HSJ’s round-up of Thursday’s essential health stories and debate
- Today’s must know: Treasury could tighten grip on NHS capital spending
- Today’s talking point: Five CCGs consider joint chief across STP patch
- Today’s appointment: New chief executive for hospital trust
- Today’s risk: Ambulance trust placed in special measures
HMT tightens its grip
Since the start of 2016 we have seen HMT demand signoff on £800m worth of clinical commissioning group budgets, as well as payments to providers from the £1.8bn sustainability fund.
And now the squeeze looks to be tightening on providers’ capital budgets, with local leaders told to scale back their spending plans for the year.
In a presentation document from an NHS Improvement event last week, seen by HSJ, trusts were warned that “pressure [is] increasing for capital controls, with HMT direction possible because of the current forecast – finance directors to review assumptions urgently”.
It adds: “Potential for investment decisions to require NHSI/DH/HMT approval over de-minimis values.”
There is of course a growing backlog of maintenance problems on NHS estates, while many of the 44 regions drawing up sustainability and transformation plans are likely to put forward a case for significant capital investment in order to transform services.
The document suggests NHSI and the Department of Health have been making this argument to HMT, with the subject said to be “under discussion”. The response will likely depend on how the new prime minister and chancellor view the NHS financial crisis – a subject they haven’t yet broached publicly.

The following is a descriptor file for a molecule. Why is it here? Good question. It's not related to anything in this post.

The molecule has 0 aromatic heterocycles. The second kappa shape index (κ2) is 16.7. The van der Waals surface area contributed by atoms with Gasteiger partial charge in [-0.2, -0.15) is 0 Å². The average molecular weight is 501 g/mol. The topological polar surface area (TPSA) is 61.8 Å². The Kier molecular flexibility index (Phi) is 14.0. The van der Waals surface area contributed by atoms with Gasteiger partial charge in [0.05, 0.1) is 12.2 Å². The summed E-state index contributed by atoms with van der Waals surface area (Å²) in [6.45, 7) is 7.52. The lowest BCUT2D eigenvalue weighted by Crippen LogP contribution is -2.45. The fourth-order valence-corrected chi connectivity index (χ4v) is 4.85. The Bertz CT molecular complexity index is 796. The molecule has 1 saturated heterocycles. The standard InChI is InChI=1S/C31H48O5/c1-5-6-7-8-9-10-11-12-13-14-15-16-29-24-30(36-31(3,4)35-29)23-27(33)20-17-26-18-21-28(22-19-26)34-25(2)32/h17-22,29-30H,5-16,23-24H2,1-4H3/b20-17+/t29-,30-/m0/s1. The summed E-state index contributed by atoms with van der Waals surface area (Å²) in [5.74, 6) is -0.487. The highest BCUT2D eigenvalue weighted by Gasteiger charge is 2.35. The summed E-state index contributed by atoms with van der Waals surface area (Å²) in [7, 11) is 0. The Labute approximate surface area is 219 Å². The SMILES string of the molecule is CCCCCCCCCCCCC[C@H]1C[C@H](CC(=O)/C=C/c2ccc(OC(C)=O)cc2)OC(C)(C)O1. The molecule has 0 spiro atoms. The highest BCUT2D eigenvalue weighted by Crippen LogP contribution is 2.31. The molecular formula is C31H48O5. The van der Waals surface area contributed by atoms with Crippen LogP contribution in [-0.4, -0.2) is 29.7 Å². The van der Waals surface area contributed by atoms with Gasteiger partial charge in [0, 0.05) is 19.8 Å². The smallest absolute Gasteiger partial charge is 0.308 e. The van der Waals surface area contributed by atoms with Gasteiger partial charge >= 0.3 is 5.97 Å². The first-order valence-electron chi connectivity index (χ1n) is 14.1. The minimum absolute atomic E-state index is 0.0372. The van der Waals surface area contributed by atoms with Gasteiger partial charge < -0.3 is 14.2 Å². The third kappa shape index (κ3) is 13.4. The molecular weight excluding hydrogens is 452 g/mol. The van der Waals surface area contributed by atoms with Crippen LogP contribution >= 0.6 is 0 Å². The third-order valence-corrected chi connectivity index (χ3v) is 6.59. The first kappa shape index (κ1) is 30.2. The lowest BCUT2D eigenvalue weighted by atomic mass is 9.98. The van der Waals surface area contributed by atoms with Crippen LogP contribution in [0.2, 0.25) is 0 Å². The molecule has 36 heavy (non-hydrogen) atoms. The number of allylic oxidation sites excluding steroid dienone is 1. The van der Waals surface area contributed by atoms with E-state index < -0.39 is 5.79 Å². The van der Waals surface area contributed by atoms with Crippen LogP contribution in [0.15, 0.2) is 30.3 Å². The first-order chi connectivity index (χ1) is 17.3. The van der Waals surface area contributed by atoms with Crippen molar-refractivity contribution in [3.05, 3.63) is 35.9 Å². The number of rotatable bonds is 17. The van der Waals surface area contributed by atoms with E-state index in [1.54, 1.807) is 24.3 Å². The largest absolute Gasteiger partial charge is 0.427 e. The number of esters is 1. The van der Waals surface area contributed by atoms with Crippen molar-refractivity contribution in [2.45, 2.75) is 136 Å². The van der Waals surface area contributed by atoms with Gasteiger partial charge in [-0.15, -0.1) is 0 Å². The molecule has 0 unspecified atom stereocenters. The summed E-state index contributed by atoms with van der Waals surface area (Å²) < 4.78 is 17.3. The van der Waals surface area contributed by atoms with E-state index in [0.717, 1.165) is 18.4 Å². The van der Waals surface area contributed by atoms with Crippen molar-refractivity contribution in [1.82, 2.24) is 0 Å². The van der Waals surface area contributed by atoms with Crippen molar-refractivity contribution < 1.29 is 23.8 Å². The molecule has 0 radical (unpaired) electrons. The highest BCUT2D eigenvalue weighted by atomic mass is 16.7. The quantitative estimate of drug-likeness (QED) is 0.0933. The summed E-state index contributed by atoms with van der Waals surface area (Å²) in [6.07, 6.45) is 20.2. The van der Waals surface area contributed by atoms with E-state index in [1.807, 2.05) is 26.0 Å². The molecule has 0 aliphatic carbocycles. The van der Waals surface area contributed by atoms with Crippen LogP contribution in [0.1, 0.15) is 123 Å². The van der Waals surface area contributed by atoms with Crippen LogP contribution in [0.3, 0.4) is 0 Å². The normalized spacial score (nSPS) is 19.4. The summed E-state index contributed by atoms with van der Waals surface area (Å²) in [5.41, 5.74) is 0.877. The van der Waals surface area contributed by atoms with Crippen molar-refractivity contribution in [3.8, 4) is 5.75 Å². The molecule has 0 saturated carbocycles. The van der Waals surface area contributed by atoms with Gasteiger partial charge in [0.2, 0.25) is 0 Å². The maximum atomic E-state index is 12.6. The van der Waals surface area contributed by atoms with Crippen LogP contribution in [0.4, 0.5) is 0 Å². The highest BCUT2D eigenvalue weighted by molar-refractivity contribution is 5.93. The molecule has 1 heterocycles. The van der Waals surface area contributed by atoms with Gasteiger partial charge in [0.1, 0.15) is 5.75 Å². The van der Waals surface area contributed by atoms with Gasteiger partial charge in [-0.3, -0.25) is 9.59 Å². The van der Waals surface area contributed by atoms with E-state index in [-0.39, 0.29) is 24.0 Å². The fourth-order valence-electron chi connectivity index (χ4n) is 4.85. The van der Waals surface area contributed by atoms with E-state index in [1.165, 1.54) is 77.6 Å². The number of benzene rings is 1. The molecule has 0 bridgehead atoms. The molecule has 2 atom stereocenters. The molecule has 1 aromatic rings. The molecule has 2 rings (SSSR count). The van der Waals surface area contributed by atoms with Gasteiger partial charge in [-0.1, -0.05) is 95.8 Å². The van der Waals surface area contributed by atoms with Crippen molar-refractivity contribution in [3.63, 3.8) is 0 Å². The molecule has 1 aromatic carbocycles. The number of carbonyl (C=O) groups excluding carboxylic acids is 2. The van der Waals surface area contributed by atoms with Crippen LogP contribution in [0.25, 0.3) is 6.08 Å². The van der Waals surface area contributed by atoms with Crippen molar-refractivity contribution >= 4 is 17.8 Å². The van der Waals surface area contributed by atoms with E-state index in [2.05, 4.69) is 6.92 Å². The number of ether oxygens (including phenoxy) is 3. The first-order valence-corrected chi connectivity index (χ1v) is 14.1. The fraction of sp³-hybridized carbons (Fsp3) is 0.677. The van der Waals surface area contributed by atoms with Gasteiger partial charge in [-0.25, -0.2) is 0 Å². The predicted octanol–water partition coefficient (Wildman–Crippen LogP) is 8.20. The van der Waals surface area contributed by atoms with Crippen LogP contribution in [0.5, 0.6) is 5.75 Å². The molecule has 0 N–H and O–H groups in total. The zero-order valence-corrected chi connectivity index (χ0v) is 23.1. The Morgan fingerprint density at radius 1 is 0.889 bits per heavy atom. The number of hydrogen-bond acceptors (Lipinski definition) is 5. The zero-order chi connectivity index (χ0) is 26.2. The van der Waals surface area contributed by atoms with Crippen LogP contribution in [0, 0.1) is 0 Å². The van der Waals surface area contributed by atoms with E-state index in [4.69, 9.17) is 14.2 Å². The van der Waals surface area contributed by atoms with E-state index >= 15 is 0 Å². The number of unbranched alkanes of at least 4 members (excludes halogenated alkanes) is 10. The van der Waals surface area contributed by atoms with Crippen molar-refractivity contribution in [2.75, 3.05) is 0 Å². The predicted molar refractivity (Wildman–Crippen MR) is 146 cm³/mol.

Alarm at ambulance trust rating
South East Coast Ambulance Service is to be placed in special measures after inspectors rated it inadequate and identified concerns related to its leadership, culture and ability to ensure patient safety.
The Care Quality Commission rated the trust inadequate overall, and the trust was also given the lowest rating for its emergency and urgent care services, safety and leadership.
Chief inspector of hospitals Professor Sir Mike Richards said the trust had been through a period of “significant upheaval” following changes in its senior leadership.
Capital coming together
Five CCGs in north central London are considering a move to a single chief officer across their STP footprint, HSJ understands.
Several sources said a proposal to share a single accountable officer was being put to the CCG governing bodies which make up North Central London STP.
The five CCGs are: Barnet; Camden; Enfield; Haringey; and Islington.